Like Peter Parker and Mary Jane or Jonny Cash and June Carter, men can be motivated to great things for the love of a woman.
The same might be said for Robert “Bobby” Sheldon, the inventor of Alaska’s first automobile.
The year was 1905 and Sheldon, an 18-year-old Skagway resident, had his eye on a certain lovely lady. Compounding the matter for Sheldon, so too did a number of eligible bachelors. It was the son of a doctor, however, who drove a horse and fancy carriage that Sheldon found his greatest rival in the battle to win the good lady’s favor.
It was in the pursuit of a woman Sheldon would find greatness with the help of only pictures of cars he’d seen in magazines, inspiration was sparked.
Sheldon got to work building a frame for his car out of wood. He bolted four buggy wheels and some barroom chairs to the frame and salvaged a marine engine from a sunken boat. It was a single-cylinder 2-cylce engine with about 3.5 horsepower. Throw on some gears and a chain drive, some gas piping for a tiller and some tin and oilcloth for a hood and trunk cover, and voila: Alaska’s first automobile was born.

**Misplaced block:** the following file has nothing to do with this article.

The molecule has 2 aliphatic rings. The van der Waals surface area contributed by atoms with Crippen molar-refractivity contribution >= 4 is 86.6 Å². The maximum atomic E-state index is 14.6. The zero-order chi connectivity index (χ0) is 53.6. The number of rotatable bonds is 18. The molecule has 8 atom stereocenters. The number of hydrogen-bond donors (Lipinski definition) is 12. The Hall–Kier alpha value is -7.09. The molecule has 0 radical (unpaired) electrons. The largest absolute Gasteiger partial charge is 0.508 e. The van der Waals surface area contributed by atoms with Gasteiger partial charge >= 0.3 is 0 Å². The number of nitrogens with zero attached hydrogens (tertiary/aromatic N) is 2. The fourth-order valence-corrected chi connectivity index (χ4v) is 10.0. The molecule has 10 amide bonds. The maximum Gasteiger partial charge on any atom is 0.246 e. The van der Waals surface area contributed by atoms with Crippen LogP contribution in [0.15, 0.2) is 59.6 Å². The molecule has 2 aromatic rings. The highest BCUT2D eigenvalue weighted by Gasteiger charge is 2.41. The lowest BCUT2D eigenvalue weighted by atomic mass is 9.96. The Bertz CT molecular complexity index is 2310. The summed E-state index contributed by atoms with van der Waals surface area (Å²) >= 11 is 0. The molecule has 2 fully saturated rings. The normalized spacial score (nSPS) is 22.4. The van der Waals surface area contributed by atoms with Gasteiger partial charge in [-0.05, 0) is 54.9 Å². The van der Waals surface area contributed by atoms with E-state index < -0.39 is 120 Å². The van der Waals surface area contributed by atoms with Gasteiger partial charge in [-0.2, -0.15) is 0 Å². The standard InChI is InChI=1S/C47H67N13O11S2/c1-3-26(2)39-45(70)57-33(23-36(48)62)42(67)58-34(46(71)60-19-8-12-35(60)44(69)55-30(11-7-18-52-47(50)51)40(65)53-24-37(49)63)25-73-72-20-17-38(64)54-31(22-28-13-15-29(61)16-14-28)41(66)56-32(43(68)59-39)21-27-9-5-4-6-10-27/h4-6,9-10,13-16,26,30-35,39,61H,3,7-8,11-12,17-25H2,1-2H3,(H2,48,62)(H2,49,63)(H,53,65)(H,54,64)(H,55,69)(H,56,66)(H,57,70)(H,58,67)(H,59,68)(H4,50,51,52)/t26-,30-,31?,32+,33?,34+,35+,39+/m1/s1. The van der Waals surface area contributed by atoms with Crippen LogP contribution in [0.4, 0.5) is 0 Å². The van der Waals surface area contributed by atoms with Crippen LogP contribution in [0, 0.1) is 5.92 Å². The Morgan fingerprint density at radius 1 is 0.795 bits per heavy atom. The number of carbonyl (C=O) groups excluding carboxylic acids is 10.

The car could go about 15 mph and Sheldon made many trips in the car. He called it the Runabout, and he would take the girl for many rides in it.
“They wave at me toot-a-lee-doo-ing, what they now call rubbing it in,” Sheldon said in a recorded interview at the age of 45 in the early 1930s.
(Bobby Sheldon (smiling) sits on the hood of his Runabout. The lady he was trying to woo poses wearing white and Sheldon's driving cap and goggles.)
So, did Sheldon and the apple of his eye get married? Well, no, they did not.
“But three other fellows have married her since then,” Sheldon recalled in an interview.
Sheldon wouldn’t let his unrequited love keep him down, though. The Skagway native went on to become Alaska’s foremost automotive transportation pioneer – quite literally at times. His love for cars would take him far. His car would arrive three years before the first assembly-line cars would be shipped to Alaska in 1908.
He and his Runabout made the first successful automobile trip from Fairbanks to Valdez. He was prolific during the early days of Alaska’s car racing, building his own early racecars.
Though Sheldon may never have won the girl, he helped usher in a bright future of automotive innovation in Alaska. His influence in Alaska helped motivate the development of paved highways. His innovative means for building Alaska’s first car earned him recognition in Ripley’s Believe-It-or-Not.
In 1934, Sheldon donated his Runabout to the University of Alaska Museum. Today the car is prominently displayed at the Fountainhead Antique Auto Museum in Fairbanks.